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Automatic Configuration of IP Networks and Routers Kenji Hori, Kiyohito Yoshihara, and Hiroki Horiuchi KDDI R&D Laboratories Inc. 2-1-15 Ohara Kamifukuoka-Shi.

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Presentation on theme: "Automatic Configuration of IP Networks and Routers Kenji Hori, Kiyohito Yoshihara, and Hiroki Horiuchi KDDI R&D Laboratories Inc. 2-1-15 Ohara Kamifukuoka-Shi."— Presentation transcript:

1 Automatic Configuration of IP Networks and Routers Kenji Hori, Kiyohito Yoshihara, and Hiroki Horiuchi KDDI R&D Laboratories Inc Ohara Kamifukuoka-Shi Saitama , Japan TEL: FAX: {hori, yosshy,

2 Introduction Techniques for automatic configuration of IP networks and routers are desirable –The presence of a highly skilled user like a network operator cannot be assumed. –The deployment of automatically configurable network would be cost-effective in terms of efficient network operation and management. Requirements for automatic configuration are identified, comparing existing proposals ARCP is promising; however, the current version has problems to be solved: –An address management solution is not provided explicitly. –A DHCP server cannot provide an appropriate address of the default gateway. –Operations for discovering addition/deletion of routers (Peer Discovery) and for adapting router settings to network changes(Renumbering) can cause unstable repetitive changes of address. –Renumbering operations can evaporate the addresses of default gateways. In this paper: –We identify requirements for an automatic configuration protocol. –We compare existing proposals with our requirements, showing that ARCP is the closest to satisfy our requirements. –We address the above problems in detail, and propose solutions. –We describe works in progress and show preliminary simulation results.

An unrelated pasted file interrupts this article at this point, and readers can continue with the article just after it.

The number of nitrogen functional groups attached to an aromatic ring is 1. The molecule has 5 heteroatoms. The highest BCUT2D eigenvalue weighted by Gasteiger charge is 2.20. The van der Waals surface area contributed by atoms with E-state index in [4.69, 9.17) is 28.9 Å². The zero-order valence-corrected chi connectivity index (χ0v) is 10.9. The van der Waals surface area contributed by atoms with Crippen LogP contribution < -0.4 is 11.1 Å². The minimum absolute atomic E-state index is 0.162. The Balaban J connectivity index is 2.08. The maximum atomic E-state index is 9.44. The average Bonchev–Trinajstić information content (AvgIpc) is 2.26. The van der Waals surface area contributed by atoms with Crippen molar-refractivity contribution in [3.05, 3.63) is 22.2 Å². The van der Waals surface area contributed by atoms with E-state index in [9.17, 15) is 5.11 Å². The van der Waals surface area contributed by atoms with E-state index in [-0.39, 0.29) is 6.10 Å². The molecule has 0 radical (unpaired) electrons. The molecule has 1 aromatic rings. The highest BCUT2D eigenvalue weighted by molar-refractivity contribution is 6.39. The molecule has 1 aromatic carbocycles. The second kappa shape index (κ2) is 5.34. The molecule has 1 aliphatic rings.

3 Requirements and comparison of existing proposals Table 1. Comparison of existing proposals Requirements Proposals (R1)Management by external management system (R2)IP prefix and address assignment and supporting topology (R3)IPv4/ IPv6 Automatic Router Configuration Protocol (ARCP) ([2]) configures according to a predefined or default scheme of behavior and address allocation using DHCP relay agents. Configuration settings are managed by external management systems. Prefixes and addresses are assigned under any topology. Automatic decision of an appropriate prefix length is not provided. Supports IPv4 and IPv6. Multilink-subnets ([1]) aggregates L2 links into a single IPv6 subnet using a sort of ND (Neighbor Discovery) proxy called MSR (Multilink Subnet Router). Not provided. There is no need to be managed, if they use the link-local prefix. Assignment of prefixes and addresses is not required, because it assumes a single subnet. Current support is only star topology. Supports IPv6 only. Prefix Delegation (PD) methods *1 delegates some address space and prefixes to routers from the management system. (*1)PD is a generic name for [6], [7], and [8]. Provided, but limited. They provide methods for prefix delegation only. [6], [7], [8] do not provide automatic decision of addresses and prefix length for a subnet. [6] can assign prefixes, and may work under any topology if used with DHCP relay agents. [7] and [8] work only under a single subnet. Automatic decision of an appropriate prefix length is not provided. [6],[7],[8] supports only IPv6. Autonomous Prefix and Address Assignment (APAA) methods *2 assigns a prefix to a subnet by routers, without assumption of necessity to distribute global prefixes. (*2)APAA is a generic name for [4] and [5]. Not provided.Prefixes and addresses are assigned under any topology. A presetted prefix length is applied to all subnets. [4] supports IPv4 and IPv6. [5] supports only IPv6.